Earlier this week I participated in a conversation with several other artists. The discussion began with a reading of Linda Nochlin’s article, Why Have There Been No Great Women Artists? but rapidly transmorgrified into a conversation about the value of the work we do as artists.
It’s a touchy subject for me. I earn my living through nursing. I do not depend on my income as an artist to pay the bills. This year I had to pick up a couple extra shifts a month at the day job to cover the rent on my studio. That translates into an adjustment of both energy levels and time in the studio. I notice it, because a I have a large project I’m working on for exhibition this summer.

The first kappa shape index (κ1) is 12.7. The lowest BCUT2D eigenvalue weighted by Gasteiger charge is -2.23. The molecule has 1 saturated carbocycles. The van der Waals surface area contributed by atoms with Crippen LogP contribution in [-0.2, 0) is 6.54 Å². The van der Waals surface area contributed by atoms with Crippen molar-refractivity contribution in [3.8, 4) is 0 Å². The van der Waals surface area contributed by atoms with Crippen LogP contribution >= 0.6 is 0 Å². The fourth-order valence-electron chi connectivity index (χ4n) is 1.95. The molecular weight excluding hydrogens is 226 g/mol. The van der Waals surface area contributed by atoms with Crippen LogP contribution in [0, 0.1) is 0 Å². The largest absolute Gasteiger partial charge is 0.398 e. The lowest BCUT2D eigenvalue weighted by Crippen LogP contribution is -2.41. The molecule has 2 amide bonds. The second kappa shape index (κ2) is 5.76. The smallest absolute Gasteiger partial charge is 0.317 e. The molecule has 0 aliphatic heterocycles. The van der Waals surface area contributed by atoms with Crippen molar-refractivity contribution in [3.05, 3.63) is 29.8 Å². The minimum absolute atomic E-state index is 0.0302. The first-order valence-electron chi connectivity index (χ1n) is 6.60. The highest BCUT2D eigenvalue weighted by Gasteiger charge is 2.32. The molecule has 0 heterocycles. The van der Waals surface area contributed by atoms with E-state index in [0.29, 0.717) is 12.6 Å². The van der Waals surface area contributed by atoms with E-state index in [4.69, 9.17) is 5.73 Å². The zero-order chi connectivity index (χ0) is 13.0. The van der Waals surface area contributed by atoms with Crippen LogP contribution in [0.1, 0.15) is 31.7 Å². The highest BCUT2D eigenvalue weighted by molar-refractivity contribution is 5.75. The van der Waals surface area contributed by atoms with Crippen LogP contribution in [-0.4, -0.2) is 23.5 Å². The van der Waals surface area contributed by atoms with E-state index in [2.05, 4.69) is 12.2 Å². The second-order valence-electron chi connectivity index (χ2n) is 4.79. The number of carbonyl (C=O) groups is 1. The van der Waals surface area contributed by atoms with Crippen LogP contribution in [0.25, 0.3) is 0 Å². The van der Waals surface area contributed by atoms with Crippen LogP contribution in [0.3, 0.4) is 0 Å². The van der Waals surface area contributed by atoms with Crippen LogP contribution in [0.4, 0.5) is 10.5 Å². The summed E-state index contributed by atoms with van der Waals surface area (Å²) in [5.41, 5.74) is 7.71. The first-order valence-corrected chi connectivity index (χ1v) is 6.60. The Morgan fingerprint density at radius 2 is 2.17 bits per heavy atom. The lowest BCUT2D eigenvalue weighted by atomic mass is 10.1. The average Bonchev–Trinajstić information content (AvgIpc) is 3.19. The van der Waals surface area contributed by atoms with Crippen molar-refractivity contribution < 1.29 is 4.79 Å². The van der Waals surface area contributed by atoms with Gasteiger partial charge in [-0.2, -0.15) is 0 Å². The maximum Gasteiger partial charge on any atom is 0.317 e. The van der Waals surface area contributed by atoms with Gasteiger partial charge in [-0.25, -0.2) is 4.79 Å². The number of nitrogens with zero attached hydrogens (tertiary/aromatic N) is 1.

I also noticed the difference last First Thursday. I attended a reception for The Chair Affair at Anka Gallery, after a long shift on my feet, nursing. Standing in a gallery full of chairs, all I wanted to do was find a place where I could sit down.
However, I realize I am fortunate to have the resource to increase hours at work in this economy. How are other artists making ends meet? How is this affecting the art they make?
The New York Times is wondering the same thing and they want to hear from the artists themselves how the economy affects us. Here’s your chance to speak your mind to the public. They want to hear from visual artists, writers, actors and muscians. Tell your story by emailing